When Tom Cruise was first cast as Jack Reacher, fans were in uproar. Some even set up a Facebook page: "Tom Cruise Is Not Jack Reacher."
How could Cruise, they carped, play the hero created by the British author Lee Child? After all, the Mission: Impossible star is just 5 feet, 7 inches tall; Reacher, a former US military policeman turned justice-dispensing drifter, is 6 feet, 5 inches and 250 pounds - a giant of a man. Many readers, the so-called Reacher Creatures, called in vain for the little-known actor Ray Stevenson (who played Volstagg in Thor) to take the role.
With Reacher the star of 17 novels (most recently A Wanted Man) that have hitherto sold 60 million copies across 95 countries, it's not hard to see why so many readers felt so protective. Cruise admits he was sensitive to that, and how Child felt. "You know, he [Child] created the character. I had my own opinion that I didn't say to Lee and then he came back and pretty much reflected what I had felt about it. But had he said: 'Look, I'd rather not', I would not have played the character," Cruise told Reuters at the film's London premiere.
For his part, Child was delighted to see Cruise take the role. After all, a Jack Reacher movie had been in development for years, with the actors Brad Pitt, Hugh Jackman and Vince Vaughn all talked about as possible stars. But Cruise, who was responsible for bringing on the director Chris McQuarrie (who wrote the Second World War movie Valkyrie for him), is one of the few actors with the muscle to get it made.
Unsurprisingly, Child dismisses the fact Cruise looks nothing like his character. "With another actor you might get 100 per cent of the height but only 90 per cent of Reacher," he says. "With Tom, you'll get 100 per cent of Reacher with 90 per cent of the height."
You also get a lean, mean thriller that takes the sheen off Cruise's usual good-guy image. Here he's edgy and cold-blooded, a no-nonsense vigilante law-enforcer in the Dirty Harry mould.
The plot begins as a sniper murders five random passers-by in cold blood; Reacher gets involved with the case, investigating the innocence of the arrested suspect alongside the man's defence attorney Helen Rodin (Rosamund Pike). "It's not an action role for me. It's more cerebral," says Pike, comparing the film both to classic Hitchcock and 1970s action-thrillers such as The French Connection.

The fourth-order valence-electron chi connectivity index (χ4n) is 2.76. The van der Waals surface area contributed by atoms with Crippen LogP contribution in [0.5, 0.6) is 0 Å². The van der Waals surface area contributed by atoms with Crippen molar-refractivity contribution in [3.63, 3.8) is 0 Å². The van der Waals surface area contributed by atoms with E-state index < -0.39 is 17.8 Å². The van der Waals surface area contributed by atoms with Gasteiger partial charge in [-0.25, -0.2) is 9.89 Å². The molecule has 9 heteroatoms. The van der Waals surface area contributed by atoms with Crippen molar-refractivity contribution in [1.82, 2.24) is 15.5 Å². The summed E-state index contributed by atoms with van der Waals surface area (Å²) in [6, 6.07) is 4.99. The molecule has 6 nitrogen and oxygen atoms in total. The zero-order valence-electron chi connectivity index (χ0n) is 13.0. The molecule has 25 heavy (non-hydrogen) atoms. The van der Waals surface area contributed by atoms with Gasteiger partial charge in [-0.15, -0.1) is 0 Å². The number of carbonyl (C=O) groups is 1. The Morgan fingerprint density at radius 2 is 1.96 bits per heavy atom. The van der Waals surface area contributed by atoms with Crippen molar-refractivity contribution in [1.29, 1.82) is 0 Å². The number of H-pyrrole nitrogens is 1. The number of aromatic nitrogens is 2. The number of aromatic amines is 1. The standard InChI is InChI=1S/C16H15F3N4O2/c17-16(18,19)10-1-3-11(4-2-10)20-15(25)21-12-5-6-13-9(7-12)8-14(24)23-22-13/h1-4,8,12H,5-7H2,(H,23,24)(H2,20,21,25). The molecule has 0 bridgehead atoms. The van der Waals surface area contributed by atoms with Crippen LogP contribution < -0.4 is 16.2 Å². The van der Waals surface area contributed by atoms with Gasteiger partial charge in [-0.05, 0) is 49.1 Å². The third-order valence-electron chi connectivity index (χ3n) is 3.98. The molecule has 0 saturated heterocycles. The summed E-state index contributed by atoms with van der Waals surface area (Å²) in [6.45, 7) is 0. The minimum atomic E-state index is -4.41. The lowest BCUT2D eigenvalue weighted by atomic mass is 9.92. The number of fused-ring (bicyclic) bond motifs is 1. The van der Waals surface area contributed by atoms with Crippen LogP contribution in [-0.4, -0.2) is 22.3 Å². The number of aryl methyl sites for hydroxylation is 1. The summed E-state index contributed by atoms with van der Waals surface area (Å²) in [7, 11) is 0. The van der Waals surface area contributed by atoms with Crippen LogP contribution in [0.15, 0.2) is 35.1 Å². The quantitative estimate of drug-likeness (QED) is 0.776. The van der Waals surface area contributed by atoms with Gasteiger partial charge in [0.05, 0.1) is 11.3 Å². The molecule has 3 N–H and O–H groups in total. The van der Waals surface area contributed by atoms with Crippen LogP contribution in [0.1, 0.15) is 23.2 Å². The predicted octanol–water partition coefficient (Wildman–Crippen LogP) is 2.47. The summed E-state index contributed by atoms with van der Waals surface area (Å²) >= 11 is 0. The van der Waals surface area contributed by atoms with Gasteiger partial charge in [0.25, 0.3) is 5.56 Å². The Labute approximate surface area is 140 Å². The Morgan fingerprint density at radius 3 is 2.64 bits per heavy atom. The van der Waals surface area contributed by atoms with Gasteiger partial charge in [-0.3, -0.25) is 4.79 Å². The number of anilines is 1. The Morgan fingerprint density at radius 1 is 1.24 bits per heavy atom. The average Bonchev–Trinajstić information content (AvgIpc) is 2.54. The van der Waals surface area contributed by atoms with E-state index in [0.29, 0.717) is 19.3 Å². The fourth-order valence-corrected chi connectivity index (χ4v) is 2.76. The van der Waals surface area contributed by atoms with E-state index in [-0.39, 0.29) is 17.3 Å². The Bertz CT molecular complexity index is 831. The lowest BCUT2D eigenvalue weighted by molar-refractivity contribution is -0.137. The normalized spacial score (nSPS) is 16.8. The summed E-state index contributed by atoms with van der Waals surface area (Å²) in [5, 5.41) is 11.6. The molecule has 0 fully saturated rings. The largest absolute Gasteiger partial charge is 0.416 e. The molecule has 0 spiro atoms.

Best known for her role in the James Bond film Die Another Day, Pike notes that McQuarrie "took quite a lot of licence" with the source, amalgamating three women in the book. But she's "pleased" with the end result, she says.
"I think American female lawyers can get some pretty bad representation on screen. They can be pretty dull, quite austere and quite cold. But I wanted to feel that this woman is up against it [and] is someone we can recognise ourselves in. She's trying her best to be professional. She's not always succeeding. She's got too much on. Her firm isn't on her side and she's quite human."
Alongside Cruise and Pike, Jack Reacher features Robert Duvall and the filmmaker Werner Herzog in an inspired piece of casting, as the film's shadowy villain known only as The Zec, a survivor of a Russian Gulag prison camp.
If these veterans add an old-school charm to the film, so does the action, with its rough-hewn bar bawls and real-life car chases, Cruise roaring through the streets in a red-and-black Chevrolet Chevelle. As he so often does, the actor performed his own stunts - something that wowed Pike. "Tom is particularly diligent," she says. "He says he has to get into three headsets: one for fighting, one driving and one for acting. They're very different."
Whether there will be a Reacher franchise to run alongside Cruise's Mission: Impossible series will depend on the film's global box office tally. Sequels have been discussed - with 1997's debut Reacher novel Killing Floor a likely candidate for the next outing. Most importantly, Cruise is keen.
"I really hope we can come back to it," the actor told Total Film magazine. "There are so many different places we can take that character. He's such a rich character - an analogue character in a digital age."